· Mental Wellbeing - Members were assured that there was a process of engaging partners across Staffordshire to focus on key priorities and to help to engage with public and raise awareness of services.Mental Wellbeing was not part of Healthy Community Services discussion today.
· A concern was raised about weight management reaching minority communities in BurtonEast Staffordshire, where there was a high risk of obesity in ethnic minority communities. Members were reassured where communities were at greater risk eligibility criteria had been lowered. The service was embedded and reaching out to communities and workplaces to talk about weight management and other services available. Officers agreed to meet with East Staffordshire Members to discuss the specific needs of that area to be reflected in the tender.
· It was clarified that the reference to diabetes in the presentation should specify type 2 diabetes.
· In terms of pathways into schools, members were advised that there was a separate Families Health & Wellbeing (0-19) Service tender which included weight management and other services for young people.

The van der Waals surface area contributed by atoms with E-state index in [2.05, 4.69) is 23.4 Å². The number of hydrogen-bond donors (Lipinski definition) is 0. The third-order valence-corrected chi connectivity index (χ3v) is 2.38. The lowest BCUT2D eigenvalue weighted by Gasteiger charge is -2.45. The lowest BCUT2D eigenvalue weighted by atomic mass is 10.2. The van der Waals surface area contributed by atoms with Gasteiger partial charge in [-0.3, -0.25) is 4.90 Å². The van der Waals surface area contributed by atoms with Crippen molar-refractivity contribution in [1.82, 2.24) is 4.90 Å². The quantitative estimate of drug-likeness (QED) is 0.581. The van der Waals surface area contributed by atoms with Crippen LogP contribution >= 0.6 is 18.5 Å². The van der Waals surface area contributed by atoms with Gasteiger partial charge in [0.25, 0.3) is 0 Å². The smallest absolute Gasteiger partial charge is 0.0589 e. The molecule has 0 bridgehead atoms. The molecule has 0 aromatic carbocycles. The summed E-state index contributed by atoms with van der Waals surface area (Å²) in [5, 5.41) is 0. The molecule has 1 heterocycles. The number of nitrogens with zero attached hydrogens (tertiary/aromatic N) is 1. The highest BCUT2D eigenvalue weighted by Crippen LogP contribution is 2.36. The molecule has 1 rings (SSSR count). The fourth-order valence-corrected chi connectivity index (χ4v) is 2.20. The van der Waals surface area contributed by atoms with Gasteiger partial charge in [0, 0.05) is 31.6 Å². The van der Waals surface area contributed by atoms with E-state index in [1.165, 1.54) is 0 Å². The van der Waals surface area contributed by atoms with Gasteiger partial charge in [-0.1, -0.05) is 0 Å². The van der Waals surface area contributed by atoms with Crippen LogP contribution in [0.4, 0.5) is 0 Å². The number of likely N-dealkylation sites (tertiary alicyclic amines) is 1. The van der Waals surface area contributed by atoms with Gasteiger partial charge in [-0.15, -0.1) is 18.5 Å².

· A member highlighted the need to encourage residents to focus on nutrition, and weight management, all related to their diet. There was concern that people opted for fast food rather than cook for themselves.
· District and Borough Councils (DC/BC) have a key role to play, Chief Executives from DC/BC had been asked to nominate a link officer.
County and District Council officers were developing good relationships.
· It was clarified that the outcome targets were set having regard to data research, benchmarks, and good practice experience of partners in other areas, and that the key measure of quality was feedback from clients which had been built into the programme.
· It was confirmed that the Joint Strategic Needs Assessment contained data for all Districts and Boroughs and that when requested it would be possible for officers to provide ward data for Tamworth area.